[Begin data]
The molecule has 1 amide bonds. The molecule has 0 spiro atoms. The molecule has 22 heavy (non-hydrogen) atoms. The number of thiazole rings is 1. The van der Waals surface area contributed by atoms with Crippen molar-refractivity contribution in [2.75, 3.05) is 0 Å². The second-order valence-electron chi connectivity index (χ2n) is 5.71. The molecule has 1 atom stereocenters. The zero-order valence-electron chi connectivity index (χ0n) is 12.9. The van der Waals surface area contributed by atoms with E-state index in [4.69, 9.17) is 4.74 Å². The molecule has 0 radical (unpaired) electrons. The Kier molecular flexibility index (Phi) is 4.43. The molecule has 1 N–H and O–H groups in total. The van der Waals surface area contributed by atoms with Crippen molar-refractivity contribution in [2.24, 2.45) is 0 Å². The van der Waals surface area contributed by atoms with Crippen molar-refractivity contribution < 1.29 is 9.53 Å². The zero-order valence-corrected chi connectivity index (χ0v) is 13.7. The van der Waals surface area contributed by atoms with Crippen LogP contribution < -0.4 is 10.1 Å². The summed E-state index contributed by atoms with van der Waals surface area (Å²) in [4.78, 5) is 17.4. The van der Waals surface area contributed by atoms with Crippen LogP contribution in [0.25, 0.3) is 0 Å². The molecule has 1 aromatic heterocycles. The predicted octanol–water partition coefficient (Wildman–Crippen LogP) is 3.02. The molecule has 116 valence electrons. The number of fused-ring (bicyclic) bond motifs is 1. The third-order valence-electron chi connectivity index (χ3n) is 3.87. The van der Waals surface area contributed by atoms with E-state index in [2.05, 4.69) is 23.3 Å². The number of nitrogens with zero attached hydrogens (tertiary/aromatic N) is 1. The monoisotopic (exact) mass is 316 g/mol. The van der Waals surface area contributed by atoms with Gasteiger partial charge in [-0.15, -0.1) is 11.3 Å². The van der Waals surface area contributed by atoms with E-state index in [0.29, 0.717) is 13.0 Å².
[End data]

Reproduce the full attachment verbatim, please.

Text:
The molecule has 1 amide bonds. The molecule has 0 spiro atoms. The molecule has 22 heavy (non-hydrogen) atoms. The number of thiazole rings is 1. The van der Waals surface area contributed by atoms with Crippen molar-refractivity contribution in [2.75, 3.05) is 0 Å². The second-order valence-electron chi connectivity index (χ2n) is 5.71. The molecule has 1 atom stereocenters. The zero-order valence-electron chi connectivity index (χ0n) is 12.9. The van der Waals surface area contributed by atoms with E-state index in [4.69, 9.17) is 4.74 Å². The molecule has 0 radical (unpaired) electrons. The Kier molecular flexibility index (Phi) is 4.43. The molecule has 1 N–H and O–H groups in total. The van der Waals surface area contributed by atoms with Crippen molar-refractivity contribution in [2.24, 2.45) is 0 Å². The van der Waals surface area contributed by atoms with Crippen molar-refractivity contribution < 1.29 is 9.53 Å². The zero-order valence-corrected chi connectivity index (χ0v) is 13.7. The van der Waals surface area contributed by atoms with Crippen LogP contribution < -0.4 is 10.1 Å². The summed E-state index contributed by atoms with van der Waals surface area (Å²) in [4.78, 5) is 17.4. The van der Waals surface area contributed by atoms with Crippen LogP contribution in [0.25, 0.3) is 0 Å². The molecule has 1 aromatic heterocycles. The predicted octanol–water partition coefficient (Wildman–Crippen LogP) is 3.02. The molecule has 116 valence electrons. The number of fused-ring (bicyclic) bond motifs is 1. The third-order valence-electron chi connectivity index (χ3n) is 3.87. The van der Waals surface area contributed by atoms with E-state index in [2.05, 4.69) is 23.3 Å². The number of nitrogens with zero attached hydrogens (tertiary/aromatic N) is 1. The monoisotopic (exact) mass is 316 g/mol. The van der Waals surface area contributed by atoms with Gasteiger partial charge in [-0.15, -0.1) is 11.3 Å². The van der Waals surface area contributed by atoms with E-state index in [0.29, 0.717) is 13.0 Å².